On a trip in New Mexico in 1941, Adams shot a scene of the Moon rising above a modest village with snow-covered mountains in the background, under a dominating black sky. The photograph is one of his most famous and is named Moonrise, Hernandez, New Mexico. The initial publication of Moonrise was in U.S. Camera 1943 annual, after being selected by the "photo judge" for U.S. Camera, Edward Steichen. This gave Moonrise an audience before its first formal exhibition at the Museum of Modern Art in 1944.
The total value of these original prints exceeds $25,000,000; the highest price paid for a single print of Moonrise reached $609,600 at Sotheby's New York auction in 2006.
Adams joined the Naval Aviation Photographic Unit in in Washington, D.C. February 1942, Steichen asked Adams to join.Adams agreed, with two conditions: He wanted to be commissioned as an officer, and he also told Steichen he would not be available until July 1. Steichen, who wanted the team assembled as quickly as possible, passed Adams by, and had his other photographers ready to go by early April.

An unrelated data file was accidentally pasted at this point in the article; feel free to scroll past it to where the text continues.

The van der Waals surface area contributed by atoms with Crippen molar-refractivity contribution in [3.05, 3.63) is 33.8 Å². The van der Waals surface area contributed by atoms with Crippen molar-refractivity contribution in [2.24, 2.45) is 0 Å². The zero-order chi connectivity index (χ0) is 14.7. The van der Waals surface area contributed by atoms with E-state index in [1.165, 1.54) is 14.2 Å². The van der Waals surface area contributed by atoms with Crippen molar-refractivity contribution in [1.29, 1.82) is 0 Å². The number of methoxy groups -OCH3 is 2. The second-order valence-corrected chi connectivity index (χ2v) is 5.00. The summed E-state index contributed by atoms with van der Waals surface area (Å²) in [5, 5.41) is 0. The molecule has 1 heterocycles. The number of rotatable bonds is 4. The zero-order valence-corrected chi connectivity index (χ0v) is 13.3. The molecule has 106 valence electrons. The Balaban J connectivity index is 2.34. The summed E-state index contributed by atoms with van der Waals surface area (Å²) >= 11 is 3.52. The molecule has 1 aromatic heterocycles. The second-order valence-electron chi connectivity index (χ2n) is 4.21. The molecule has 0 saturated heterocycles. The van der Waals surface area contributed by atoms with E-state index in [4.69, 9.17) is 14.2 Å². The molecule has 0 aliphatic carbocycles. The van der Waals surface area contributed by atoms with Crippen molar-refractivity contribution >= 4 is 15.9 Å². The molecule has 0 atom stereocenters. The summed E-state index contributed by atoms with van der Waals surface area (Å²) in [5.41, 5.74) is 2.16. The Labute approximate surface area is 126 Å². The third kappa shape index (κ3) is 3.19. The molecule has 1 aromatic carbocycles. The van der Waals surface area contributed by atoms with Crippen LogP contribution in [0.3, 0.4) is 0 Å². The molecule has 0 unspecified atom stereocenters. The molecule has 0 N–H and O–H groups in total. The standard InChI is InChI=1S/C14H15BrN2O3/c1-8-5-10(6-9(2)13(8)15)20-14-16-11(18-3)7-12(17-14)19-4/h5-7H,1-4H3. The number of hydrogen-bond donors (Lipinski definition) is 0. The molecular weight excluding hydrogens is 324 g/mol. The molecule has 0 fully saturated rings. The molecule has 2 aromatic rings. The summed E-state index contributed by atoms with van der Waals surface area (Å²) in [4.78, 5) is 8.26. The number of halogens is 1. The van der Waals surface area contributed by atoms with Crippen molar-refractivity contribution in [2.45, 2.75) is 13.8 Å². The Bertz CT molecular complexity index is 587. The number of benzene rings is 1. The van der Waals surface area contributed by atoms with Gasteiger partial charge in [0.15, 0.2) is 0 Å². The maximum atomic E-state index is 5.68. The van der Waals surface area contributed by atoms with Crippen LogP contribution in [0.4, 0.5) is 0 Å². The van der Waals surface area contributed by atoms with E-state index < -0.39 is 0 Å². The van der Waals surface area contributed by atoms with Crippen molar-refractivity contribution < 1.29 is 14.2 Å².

Adams was distressed by the Japanese American Internment that occurred after the Pearl Harbor attack. He requested permission to visit the Manzanar War Relocation Center in the Owens Valley, at the foot of Mount Williamson. The resulting photo-essay first appeared in a Museum of Modern Art exhibit, and later was published as Born Free and Equal: The Story of Loyal Japanese-Americans.
In 1945, Adams was asked to form the first fine art photography department at the San Francisco Art Institute. Adams invited Dorothea Lange, Imogen Cunningham and Edward Weston to be guest lecturers and Minor White to be lead instructor.
Adams contributor to Arizona Highways, a photo-rich travel magazine. His article on Mission San Xavier del Bac, with text by longtime friend Nancy Newhall, was enlarged into a book published in 1954. This was the first of many collaborations with her. In June 1955, Adams began his annual workshops, teaching thousands of students until 1981,
Adams published his fourth portfolio, What Majestic Word, in 1963, and dedicated it to the memory of his Sierra Club friend Russell Varian, the title was taken from the poem "Sand Dunes," by John Varian, Russell's father, the fifteen photographs were accompanied by the writings of both John and Russell Varian. Russell's widow, Dorothy, wrote the preface.